Well, it couldn’t last. Not that this week is completely dire as far as new releases go, but the one-two punch of Gravity and Captain Phillips was going to be tough to top. In fact, most projections have Gravity taking the top spot for the third week in a row, which would make it the only film this year besides The Butler to do so. It’s even moving back onto IMAX screens it gave up last weekend, so expect it stay in orbit at least until the beginning of November, when Ender’s Game grabs a huge chunk of the IMAX real estate, with Thor: The Dark World likely taking the rest the following week. Nothing against the quality of this week’s films. They just picked a bad time to enter the market.
Of course, you can’t blame Carrie for staking out a few weeks before Halloween to make its debut. What’s surprising is that it’s the only horror film entering wide release this month. You’d think the studios would want to take advantage of people being in a spooky mood, but I guess it’s been proven you can successfully open a horror film any time of the year, so why try to jam yourself into the October window? As for Carrie itself, I’m intrigued by the idea of Chloe Moretz in the lead role, but we’ve already seen this story adapted twice, with one version being an undisputed horror classic. I’m not really sure what’s left to do with the material, except cement itself as the version of choice for those too young to remember — or too lazy to hunt down — Brian DePalma’s take.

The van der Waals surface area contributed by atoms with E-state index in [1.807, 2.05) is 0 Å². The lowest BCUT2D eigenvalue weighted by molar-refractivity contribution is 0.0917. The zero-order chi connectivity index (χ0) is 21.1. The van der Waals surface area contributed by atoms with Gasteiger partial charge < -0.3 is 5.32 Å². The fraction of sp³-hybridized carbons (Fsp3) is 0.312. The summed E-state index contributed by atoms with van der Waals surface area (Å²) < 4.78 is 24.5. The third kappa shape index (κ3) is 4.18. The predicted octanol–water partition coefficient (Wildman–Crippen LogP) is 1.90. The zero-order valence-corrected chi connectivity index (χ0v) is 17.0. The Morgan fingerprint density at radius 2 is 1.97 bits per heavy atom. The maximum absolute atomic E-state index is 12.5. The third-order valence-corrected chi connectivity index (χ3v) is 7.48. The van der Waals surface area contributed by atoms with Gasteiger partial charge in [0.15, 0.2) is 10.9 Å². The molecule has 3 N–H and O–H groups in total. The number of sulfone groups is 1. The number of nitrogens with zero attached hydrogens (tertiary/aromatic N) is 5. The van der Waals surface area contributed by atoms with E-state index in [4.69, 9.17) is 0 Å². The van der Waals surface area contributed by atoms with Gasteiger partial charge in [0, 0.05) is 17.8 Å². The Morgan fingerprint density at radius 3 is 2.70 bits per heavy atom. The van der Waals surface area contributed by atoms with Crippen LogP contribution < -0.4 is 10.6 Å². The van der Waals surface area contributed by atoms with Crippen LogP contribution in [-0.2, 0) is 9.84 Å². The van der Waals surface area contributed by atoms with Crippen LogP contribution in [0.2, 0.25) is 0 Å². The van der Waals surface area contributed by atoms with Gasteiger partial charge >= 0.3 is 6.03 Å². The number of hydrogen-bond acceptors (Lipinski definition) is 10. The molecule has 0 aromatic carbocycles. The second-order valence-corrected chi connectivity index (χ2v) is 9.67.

It’s been a big year for Benedict Cumberbatch. He starred in one franchise (Star Trek Into Darkness), has another franchise entry coming up (The Hobbit: The Desolation of Smaug), is filming the new season of Sherlock, and has been all over the casting rumors for the new Star Wars film. Plus he’s pretty much conquered my Pinterest feed, since there are a handful of people I follow who seem to do nothing but pass along memes about him. Compared to all of that, The Fifth Estate seems positively low-key, in spite of its overly dramatic ad campaign that wants us to believe Julian Assange is THE MOST IMPORTANT PERSON IN THE WORLD. Although I can’t blame director Bill Condon striving for headier fare after dealing with two Twilight movies back to back. The thing is, I get the impression of a high-quality HBO movie from this rather than a feature release, despite my appreciation for Cumberbatch. Which means it’ll probably be a Redbox rental for me.
Which is likely true of the final release this week. Twenty-five years ago, Escape Plan would have been an opening night come hell or high water event. Stallone and Schwarzenegger in the same movie? They couldn’t have printed enough tickets for that. Now? Well, if The Last Stand and the Expendables films are any indication, the bloom is definitely off these two roses. Still, it’s a long-awaited pairing, even if it does smack a little of the way Universal kept finding different ways to match up its classic monsters in film after film to keep the money train going. I guess this makes Stallone Lugosi and Schwarzenegger Karloff. And now I want to see these two in Dracula vs. Frankenstein and I think I need help.